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Developing Talents

The Epinephrine Project Research Team (from left to right): Patricia Back, Brazilian exchange student; Yousif Rojeab, ONU associate professor of pharmaceutics; Christina Liebrecht, assistant professor of nursing; Cynthia Woodfield, visiting assistant professor of nursing; Mohamad Hassoun, study subject volunteer and fourth-year pharmacy student; Nancy Schroeder, assistant professor of nursing; and Fernanda Salles, Brazilian exchange student.

Getting stung by a bee or encountering a peanut product isn’t a big deal for most people. But for some, it triggers a severe and life-threatening allergic reaction that requires immediate medical intervention.

EpiPen® – an auto-injection formulation of epinephrine – is considered the “gold standard” treatment for anaphylactic shock. But Dr. Yousif Rojeab, ONU associate professor of pharmaceutics, with the assistance of two pharmacy students from Brazil, is testing a new formulation of epinephrine – a fast-dissolving tablet – for its potential use as an alternative frontline treatment.

“I’m excited about this project because it coincides with my passion for oral drug delivery and novel formulation development,” says Rojeab. “And for the Brazilian students, it’s a unique opportunity to participate in translational research and learn about the early stages of drug development in the U.S.”

Dr. Yousif Rojeab, ONU associate professor of pharmaceutics,with Brazilian
exchange students Fernanda Salles and Patricia Back

The number of children with allergies to food, medicines, pollens and more is on the rise in the U.S. While scientists don’t know for certain what is causing the increase in allergic disease, some speculate that our society’s focus on cleanliness has reduced the amount of germs, bacteria and other parasites that children encounter, thereby interrupting the normal development of the immune system.

“Allergic disease is absolutely a growing trend,” explains Rojeab. “And because of this, many states, including Ohio, are passing laws that encourage or require schools to have EpiPens® on hand.”

Although EpiPen® is highly effective, it does have downsides, says Rojeab. EpiPen® is expensive – around $140 each. It’s bulky compared to a small pill, and people need to be trained in how to administer the injection.

Rojeab’s former colleague – a retired medical doctor at Nobel Laboratories Inc. in Austin, Texas – came up with the idea of delivering epinephrine via a fast-dissolving oral tablet. “There are several advantages for this approach,” says Rojeab. “A fast-dissolving oral tablet would be more convenient, handy, portable and economical should it eventually make its way to the market.”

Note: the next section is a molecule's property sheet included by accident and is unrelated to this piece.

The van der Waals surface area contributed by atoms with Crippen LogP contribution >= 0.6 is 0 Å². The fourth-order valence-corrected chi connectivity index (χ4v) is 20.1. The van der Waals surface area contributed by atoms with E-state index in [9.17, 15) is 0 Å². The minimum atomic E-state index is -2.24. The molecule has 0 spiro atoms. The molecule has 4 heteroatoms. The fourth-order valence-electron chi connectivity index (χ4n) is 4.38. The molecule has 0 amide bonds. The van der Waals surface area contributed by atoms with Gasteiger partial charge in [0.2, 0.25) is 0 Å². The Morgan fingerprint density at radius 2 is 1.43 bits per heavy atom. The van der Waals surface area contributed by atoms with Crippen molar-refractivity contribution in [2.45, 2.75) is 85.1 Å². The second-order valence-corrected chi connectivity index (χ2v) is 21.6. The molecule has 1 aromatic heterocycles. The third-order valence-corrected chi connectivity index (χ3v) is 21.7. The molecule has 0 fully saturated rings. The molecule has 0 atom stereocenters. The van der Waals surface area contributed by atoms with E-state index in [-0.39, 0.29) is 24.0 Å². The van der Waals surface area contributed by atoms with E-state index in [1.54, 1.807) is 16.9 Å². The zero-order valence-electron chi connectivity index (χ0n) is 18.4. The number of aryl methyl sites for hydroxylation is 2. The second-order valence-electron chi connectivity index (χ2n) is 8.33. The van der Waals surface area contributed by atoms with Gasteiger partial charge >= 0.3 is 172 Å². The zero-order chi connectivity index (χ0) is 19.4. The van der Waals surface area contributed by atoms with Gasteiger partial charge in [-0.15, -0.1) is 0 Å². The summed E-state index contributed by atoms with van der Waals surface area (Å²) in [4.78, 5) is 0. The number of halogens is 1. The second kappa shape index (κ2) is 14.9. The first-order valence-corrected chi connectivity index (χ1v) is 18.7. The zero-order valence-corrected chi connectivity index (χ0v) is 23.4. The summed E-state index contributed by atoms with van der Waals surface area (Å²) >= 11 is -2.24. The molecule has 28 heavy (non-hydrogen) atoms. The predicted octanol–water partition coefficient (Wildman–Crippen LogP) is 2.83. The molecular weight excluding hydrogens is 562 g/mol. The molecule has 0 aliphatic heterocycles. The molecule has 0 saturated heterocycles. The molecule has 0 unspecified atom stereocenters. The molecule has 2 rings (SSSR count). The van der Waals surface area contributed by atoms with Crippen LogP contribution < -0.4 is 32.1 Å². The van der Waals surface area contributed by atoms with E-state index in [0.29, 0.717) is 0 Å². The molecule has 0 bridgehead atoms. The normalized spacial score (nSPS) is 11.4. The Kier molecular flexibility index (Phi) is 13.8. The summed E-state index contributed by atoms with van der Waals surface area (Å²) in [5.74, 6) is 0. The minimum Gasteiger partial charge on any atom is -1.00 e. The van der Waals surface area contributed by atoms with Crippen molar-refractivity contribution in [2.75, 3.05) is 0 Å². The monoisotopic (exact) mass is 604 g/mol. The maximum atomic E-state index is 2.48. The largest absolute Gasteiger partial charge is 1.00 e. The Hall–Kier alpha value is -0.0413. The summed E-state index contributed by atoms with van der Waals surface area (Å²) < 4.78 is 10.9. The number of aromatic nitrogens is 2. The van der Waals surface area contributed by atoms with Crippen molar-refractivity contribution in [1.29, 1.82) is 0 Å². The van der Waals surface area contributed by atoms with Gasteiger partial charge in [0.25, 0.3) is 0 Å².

Rojeab’s research lab at ONU is working with Nobel Laboratories to test the absorption kinetics of epinephrine from the fast-dissolving tablet. Healthy subjects (who are hooked up to a cardiac monitor) ingest the tablet, and then Rojeab and his assistants closely monitor them for a three-hour period, obtaining frequent blood samples and blood pressure and heart rate readings. “We are evaluating how fast the drug gets into the bloodstream and if it hits the right amounts, comparing it to the EpiPen®,” says Rojeab.

ONU pharmacy students Patricia Back and Fernanda Salles in action.

For two Brazilian students – Fernanda Salles and Patricia Back – serving as research assistants for this project is an incredible opportunity, one not readily available in their home country. Third-year pharmacy students, they are participating in the Brazil Scientific Mobility Program, a government initiative that enables them to study in another country. They arrived at ONU in August 2013 and will return to their home country to finish their studies in December 2014.

“I am learning about how a clinical study is conducted, complementing what I learned theoretically during class,” says Back. “The whole process, before and after collecting samples from the individuals, is improving my technique.”

Both students are driven to become pharmacists because they want to help people achieve the best health outcomes possible. “I want to help relieve pain and suffering,” says Back. “To me, there is nothing worse than seeing a person suffering because there is not adequate medicine to treat him or her.”

Salles agrees. “Being a pharmacist is more than a profession; it means to live for the well-being of others,” she adds.

Since both students dream of working as researchers in the pharmaceutical industry, says Rojeab, working on a clinical trial will help them develop the skills and experiences that will open doors for them in the future.
“The U.S. is known all over the world for its pharmaceutical industry,” says Salles. “This experience is unique and will certainly help me achieve my goal, and make a difference in people’s health.”


This story originally appeared in the Fall 2014 issue of The Ampul, the magazine of Raabe College of Pharmacy.